Rustling with lament beneath the autumn reeds?

This is apt: as I read these lines, the breeze is rustling the dried cattails and hissing in the reeds over in the miniature wetland next the springhouse. I don’t care what the critics may say; such resonances from beyond the text are inseparable from the experience of reading, I think.

But what struck me at first as pleasantly bluesy in these poems gradually comes to seem a bit affected. Trakl could easily be Exhibit A in a catalogue of the “hopelessly literate” for whom, according to the Stephen Dunn poem I was reading yesterday, autumn presages individual dissolution and death.

A few minutes before 8:00, I watch of pair of nuthatches in the butternut tree exchanging – what? -greetings, hostilities, acknowledgements? So little of what we see in nature every day has easy reference points in human experience or language. A nature-writer friend of mine recently criticized a poem I wrote about the golden-cheeked warbler, “In the Texas Hill Country”:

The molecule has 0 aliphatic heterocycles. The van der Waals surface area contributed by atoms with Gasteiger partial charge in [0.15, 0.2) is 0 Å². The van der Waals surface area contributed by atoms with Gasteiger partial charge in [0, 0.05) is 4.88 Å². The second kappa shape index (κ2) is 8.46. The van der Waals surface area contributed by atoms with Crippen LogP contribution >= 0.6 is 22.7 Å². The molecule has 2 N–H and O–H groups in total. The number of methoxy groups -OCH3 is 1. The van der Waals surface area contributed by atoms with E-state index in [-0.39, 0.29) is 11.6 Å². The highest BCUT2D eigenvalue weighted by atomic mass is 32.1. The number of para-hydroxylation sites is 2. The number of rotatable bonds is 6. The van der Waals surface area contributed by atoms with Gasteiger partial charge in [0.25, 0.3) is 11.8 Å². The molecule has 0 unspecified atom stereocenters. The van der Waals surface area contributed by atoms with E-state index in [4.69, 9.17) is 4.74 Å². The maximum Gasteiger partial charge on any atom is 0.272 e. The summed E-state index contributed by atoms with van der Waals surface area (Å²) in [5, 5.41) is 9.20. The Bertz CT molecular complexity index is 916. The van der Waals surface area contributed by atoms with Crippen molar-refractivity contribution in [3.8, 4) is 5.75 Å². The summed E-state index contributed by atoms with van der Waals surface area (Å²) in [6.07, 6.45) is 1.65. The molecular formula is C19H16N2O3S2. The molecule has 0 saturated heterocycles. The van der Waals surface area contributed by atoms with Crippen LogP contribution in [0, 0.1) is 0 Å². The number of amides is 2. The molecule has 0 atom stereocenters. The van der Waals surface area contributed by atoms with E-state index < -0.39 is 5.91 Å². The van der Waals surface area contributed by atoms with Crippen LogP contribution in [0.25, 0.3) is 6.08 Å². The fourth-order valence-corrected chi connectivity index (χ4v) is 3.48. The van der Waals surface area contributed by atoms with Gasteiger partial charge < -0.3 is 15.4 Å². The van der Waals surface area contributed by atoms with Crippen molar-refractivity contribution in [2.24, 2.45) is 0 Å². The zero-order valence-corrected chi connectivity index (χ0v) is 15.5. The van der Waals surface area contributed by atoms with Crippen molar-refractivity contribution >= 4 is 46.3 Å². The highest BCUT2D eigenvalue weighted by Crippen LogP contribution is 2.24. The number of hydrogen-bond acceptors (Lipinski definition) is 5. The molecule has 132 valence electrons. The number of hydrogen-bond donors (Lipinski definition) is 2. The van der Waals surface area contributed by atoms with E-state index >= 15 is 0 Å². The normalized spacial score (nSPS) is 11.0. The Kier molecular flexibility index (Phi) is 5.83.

Making oneself at home in
a bone-dry thorn scrub no one
else could love
& hailing all visitors:
this is the golden-
cheeked warbler’s
perilous way

I had originally written “greeting all visitors,” and my friend pointed out that that was simply too anthropomorphic, too precious. I’m not sure that “hailing” fully escapes this charge, either. But a certain amount of anthropomorphism is unavoidable in talking about the natural world. Moreover, I’m not entirely convinced it’s undesirable. Unless we’re scientists, what language should we use for the encounter with the other-than-human – especially when it, too, wears what looks like a face? (“Golden-cheeked” indeed!)

Thinking along these lines, I grow tired of Trakl, whose lines, for all their outdoor imagery, smell more of the drawing room than the open air. (I stole that description from an interview with Pablo Neruda, who was talking actually about Mallarmé. But unfortunately it’s a characterization that would fit all too many modern poets.)